The Connected Family: Technology Is the Tie That Binds


The modern American family is increasingly reliant on technology for internal communication, coordination, entertainment, and household management. As digital devices, applications, and media multiply, acquisition costs fall, and market penetration grows, each family member — from the youngest to the oldest — is more and more able, and likely, to choose his or her own digital road when it comes to spending time at home.

Digital technology is also helping to ease household management for busy families, as well as stretching the boundaries of the physical household and making it easier to seamlessly integrate distant grandparents or kids away at college into everyday family life.


  • Media and communication usage in the home is becoming more personalized, customized, and fragmented. Families now often spend time in separate “bubbles” of technology, pursuing their own media streams within the home.
  • Social media and communication technologies are interconnecting the family at all age levels — from young to old.
  • Boundaries between home and work, and distance among family members based on geography, no longer exist for the networked family.


Several drivers are rapidly changing the landscape for family communication and household management/coordination.

1. Technology has a growing presence in the home. Despite a severe recession and increased convergence of functionality among communication and entertainment devices, the number of consumer electronics owned per US household has remained remarkably steady — having only fallen to 24 devices per household in 2011, from 26 in pre-recession 2006.

At the same time, the fast pace of innovation in ICT has continued to push new devices and functionalities into the hands of American consumers. For example, LCD TVs, e-readers, smartphones, and tablet computers — all largely missing from the consumer technology landscape in 2006 — saw rapid uptake in 2010, bringing new capabilities and spurring new behaviors as they entered the home.

2. More household technology is networked. Penetration of the Internet and mobile phones into US homes and family life has continued to grow steadily.

  • Internet connectivity is up nearly 10 percent since 2005 — with more than 77 percent of the US population using the Internet. Two- thirds of US homes with Internet access have Wi-Fi wireless networking, and a 2010 Census report showed that the vast majority (92%) of American households now access the Internet via a broadband connection.
  • Smartphone adoption continues to rise. Recent Nielsen data indicated that there were more than 228 million mobile-phone users in the United States, a third (31%) of whom have Internet-connected smartphones.
  • Other common electronic devices, e.g., game consoles, set-top cable boxes, and TVs, are increasingly Internet-ready as well. In addition, these now often come with embedded online services — such as Web browsing, movie and music streaming, and social networking applications — pre-programmed into the device.

3. Consumption patterns for media and communications are shifting within the home. Media and communication usage in the home is becoming more personalized, customized, and fragmented. For example, with fluid program availability, fewer families sit down together at the same time of day to watch a favorite TV program. More than two hours of all TV programming consumed in the home each day is now timeshifted due to the availability of video on demand and digital video recorders (DVRs). The videostreaming service Netflix now accounts for the largest percentage of consumer bandwidth usage in the United States. Consumers are also increasingly likely to be media multitaskers: 42 percent of Americans report surfing the Internet while watching TV; 29 percent talk on the phone while doing so; and 26 percent report texting or using some form of instant messaging at the same time as taking in a TV program. Rates for smartphone users may be even higher than these.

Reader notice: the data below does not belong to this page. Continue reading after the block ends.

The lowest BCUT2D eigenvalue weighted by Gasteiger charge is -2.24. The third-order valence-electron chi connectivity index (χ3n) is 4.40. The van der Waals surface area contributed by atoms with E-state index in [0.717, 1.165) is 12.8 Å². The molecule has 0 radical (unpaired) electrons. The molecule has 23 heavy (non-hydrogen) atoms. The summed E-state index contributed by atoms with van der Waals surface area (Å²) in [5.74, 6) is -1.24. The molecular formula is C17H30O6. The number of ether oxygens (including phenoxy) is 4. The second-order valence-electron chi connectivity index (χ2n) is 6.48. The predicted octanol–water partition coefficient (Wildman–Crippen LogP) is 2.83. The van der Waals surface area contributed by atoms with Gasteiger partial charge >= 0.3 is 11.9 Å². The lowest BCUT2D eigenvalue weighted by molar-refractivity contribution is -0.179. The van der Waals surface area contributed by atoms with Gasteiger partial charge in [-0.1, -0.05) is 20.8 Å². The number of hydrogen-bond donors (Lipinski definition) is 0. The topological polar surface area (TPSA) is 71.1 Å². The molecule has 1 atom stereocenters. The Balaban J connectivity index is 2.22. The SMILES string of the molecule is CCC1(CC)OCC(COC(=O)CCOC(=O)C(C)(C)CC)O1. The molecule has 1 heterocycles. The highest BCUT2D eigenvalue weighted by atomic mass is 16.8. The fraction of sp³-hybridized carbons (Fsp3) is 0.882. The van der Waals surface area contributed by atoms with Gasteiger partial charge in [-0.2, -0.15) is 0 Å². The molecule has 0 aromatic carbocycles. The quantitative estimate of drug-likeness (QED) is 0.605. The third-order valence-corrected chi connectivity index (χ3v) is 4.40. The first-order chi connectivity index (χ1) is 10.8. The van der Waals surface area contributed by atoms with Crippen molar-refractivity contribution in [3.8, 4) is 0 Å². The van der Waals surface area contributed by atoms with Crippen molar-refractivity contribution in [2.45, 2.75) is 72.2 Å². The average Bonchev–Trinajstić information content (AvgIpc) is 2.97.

• Households and families increasingly cannot be viewed as a single behavioral monolith as far as technology is concerned. Companies providing devices, content, or communication channels should be aware that today’s average wired household is a hive of multidirectional messaging and interplay, and should focus more on understanding how the individual demographic groups within the home behave — and how their behavior shifts as new life stages and life events occur (e.g., motherhood or the middle-school years).
  • At the same time, age-based targeting of family communication needs may also be increasingly difficult as family members connect across, and sometimes leapfrog, generations via channels such as social media. Understanding the use cases, not just the statistics of users, will be important when developing products or services to tap these lines of communication.
  • The idea of a “silver digital divide” is quickly growing outdated. Technology is bringing senior members of the family closer to the rest, for keeping up with family news, giving and receiving care, and catching up with lost connections. Older family members should be considered active participants in the digital family and household. And with ample time — and potentially more disposable income than parents — grandparents may be a profitable segment to target, both for personal purchases and as providers of IT to grandkids and kids at gift-giving occasions.